In the latest round of our mystery shopping exercise, the South China Morning Post visited Standard Chartered to test the quality of the financial advice offered to customers.
The reporter posed as a 37-year-old mother of two who wanted to invest HK$10,000 a month into a pension.
Financial needs analysis/risk assessment: The adviser started off with a general chat about what the mystery shopper was saving for, when she wanted to retire, how long she planned to pay into her plan for and what her monthly budget for saving was. She did not take notes.
The adviser asked how long the shopper planned to stay in Hong Kong. Her answer was at least five years, but that she was unsure of her plans beyond that. The adviser then suggested she opt for a plan with no redemption penalties after the first five years. She asked if the shopper had children, and if she had a savings plan for them.
The adviser said that some of the products offered by Standard Chartered were provided by Prudential. She was keen to talk about a promotion they had with Prudential that involved a free pen with any life insurance plan bought. She then took the shopper to see a Prudential representative without conducting any needs analysis or risk assessment.
Standard Chartered did not carry out a risk assessment but did show the shopper the questionnaire, which consisted of eight questions covering disposable income, attitude to volatility, liquidity needs and previous investment experience.
Investments offered: The Prudential representative showed the shopper something called the Prudential Evergreen Growth Saver, a whole-of-life insurance plan that combined savings with life insurance. The Prudential representative suggested the shopper commit to paying just over HK$10,000 a month for five years.
However, despite his colleague's recommendation that the shopper not look at any plan with redemption penalties within the first five years, this policy would definitely penalise anyone leaving the plan within that period.
After five years the Prudential plan would have a value of HK$432,015 even though, at that stage, the shopper would have paid in HK$601,128. She would have to hold onto the plan for 10 years to get all her money back.
The policy contained a guaranteed and a non-guaranteed element. The shopper would be 75 years old when the guaranteed element of the policy equalled the premiums paid in.
The adviser stressed that, based on current projections, the policy would be worth HK$2.25 million when the shopper reached the age of 66, assuming the non-guaranteed element performed as expected. The shopper said she did not want life insurance and was then told that the plan was really about saving.
The shopper asked to see some investments. The original adviser would not advise the shopper on investment products until she filled out the risk-profile questionnaire, which she could not do until she opened an account. However, she gave the shopper information on investments available, which included time-deposit accounts, bonds, equity-linked instruments, funds and a securities trading account.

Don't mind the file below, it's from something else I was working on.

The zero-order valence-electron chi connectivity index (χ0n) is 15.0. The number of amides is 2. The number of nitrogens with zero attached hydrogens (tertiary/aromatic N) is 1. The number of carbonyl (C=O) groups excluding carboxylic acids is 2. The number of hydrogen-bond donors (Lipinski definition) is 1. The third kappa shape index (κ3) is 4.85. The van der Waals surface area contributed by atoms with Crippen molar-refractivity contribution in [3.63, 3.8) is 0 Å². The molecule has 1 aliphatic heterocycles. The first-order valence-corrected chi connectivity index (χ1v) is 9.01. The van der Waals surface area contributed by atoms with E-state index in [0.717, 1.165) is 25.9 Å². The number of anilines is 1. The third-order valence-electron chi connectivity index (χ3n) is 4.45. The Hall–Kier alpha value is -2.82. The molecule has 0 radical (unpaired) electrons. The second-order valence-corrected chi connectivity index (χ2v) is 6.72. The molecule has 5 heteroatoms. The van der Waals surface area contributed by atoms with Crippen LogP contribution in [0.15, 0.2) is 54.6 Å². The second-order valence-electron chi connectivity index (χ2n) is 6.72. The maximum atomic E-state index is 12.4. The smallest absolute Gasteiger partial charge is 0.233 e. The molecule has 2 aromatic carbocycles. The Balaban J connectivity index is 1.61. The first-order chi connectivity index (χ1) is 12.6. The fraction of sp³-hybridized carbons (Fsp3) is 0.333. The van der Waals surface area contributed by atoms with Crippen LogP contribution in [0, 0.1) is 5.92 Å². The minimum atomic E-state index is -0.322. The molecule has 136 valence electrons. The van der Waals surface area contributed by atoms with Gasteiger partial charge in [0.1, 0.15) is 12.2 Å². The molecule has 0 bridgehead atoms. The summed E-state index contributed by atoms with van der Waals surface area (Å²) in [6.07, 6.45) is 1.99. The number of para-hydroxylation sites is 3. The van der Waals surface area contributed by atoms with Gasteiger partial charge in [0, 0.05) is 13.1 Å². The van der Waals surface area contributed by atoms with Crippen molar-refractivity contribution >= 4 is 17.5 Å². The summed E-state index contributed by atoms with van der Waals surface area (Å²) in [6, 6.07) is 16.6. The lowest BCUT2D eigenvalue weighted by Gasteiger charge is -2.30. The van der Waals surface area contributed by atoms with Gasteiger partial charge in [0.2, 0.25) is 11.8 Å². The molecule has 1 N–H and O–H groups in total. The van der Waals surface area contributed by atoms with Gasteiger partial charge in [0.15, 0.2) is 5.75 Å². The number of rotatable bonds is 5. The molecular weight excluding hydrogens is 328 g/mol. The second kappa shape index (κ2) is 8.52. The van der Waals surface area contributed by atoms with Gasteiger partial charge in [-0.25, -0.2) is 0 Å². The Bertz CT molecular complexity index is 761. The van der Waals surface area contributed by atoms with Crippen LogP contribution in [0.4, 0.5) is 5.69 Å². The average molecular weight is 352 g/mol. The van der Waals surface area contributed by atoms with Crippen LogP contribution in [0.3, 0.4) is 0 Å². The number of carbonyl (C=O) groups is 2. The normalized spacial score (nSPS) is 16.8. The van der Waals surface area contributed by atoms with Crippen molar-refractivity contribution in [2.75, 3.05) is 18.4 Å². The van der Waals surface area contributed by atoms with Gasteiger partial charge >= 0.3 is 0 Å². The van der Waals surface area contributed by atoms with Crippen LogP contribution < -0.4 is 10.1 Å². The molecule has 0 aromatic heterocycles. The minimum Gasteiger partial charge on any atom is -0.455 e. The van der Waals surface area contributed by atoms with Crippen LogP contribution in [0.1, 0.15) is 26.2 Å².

Fee disclosure: The representative said the Prudential Evergreen Growth Saver had no charges. However, this was misleading, as the plan included a life insurance element, for which premiums would be deducted from monthly contributions.
Moreover, by the end of the second year, the policy would have a cash value of zero even though, at that point, the shopper would have paid in premiums of HK$240,451. This suggests at least some of that money would be set aside to cover charges such as the selling commission.
The representative said commission would be paid on the sale of the Prudential plan, but he did not know what this commission was. However, the fees for investments were clearly marked in documents.
Verdict of mystery shopper: Although Standard Chartered made more effort to understand the shopper's needs than seen so far at other banks, the first product they offered was unsuited to her needs. She was disappointed that, yet again, the bank's default option was to offer whole-of-life insurance (or plans that cover a client's whole life, typically involving long-term payment commitments).
Standard Chartered's range of investments were good - better than that offered at other banks so far - but the shopper suspected she would not have seen these had she not insisted.
Although the risk-profile questionnaire was standard, the adviser did make some effort to get to know the shopper's needs.
IFA verdict: Glenn Turner, former chairman of the Independent Financial Advisers Association, questioned why a life insurance protection product was offered without a thorough discussion on protection needs being carried out.
He said: "Additionally, assuming there were protection needs, is a whole-life policy the right product solution for the balance needed between the retirement and protection needs? Finally, why is there a lack of co-ordination between the financial plans of the mystery shopper and her husband?"
Standard Chartered response: A spokeswoman said the Prudential representative offered a common plan with medium to long tenor that provided guaranteed returns.
"The bank has a full range of investment products which may be appropriate to the customer according to customer's investment profile.
"As the bank did not have the customer's updated risk profile to better understand the customer's circumstances, the member of staff was not able to discuss any investment options," she said.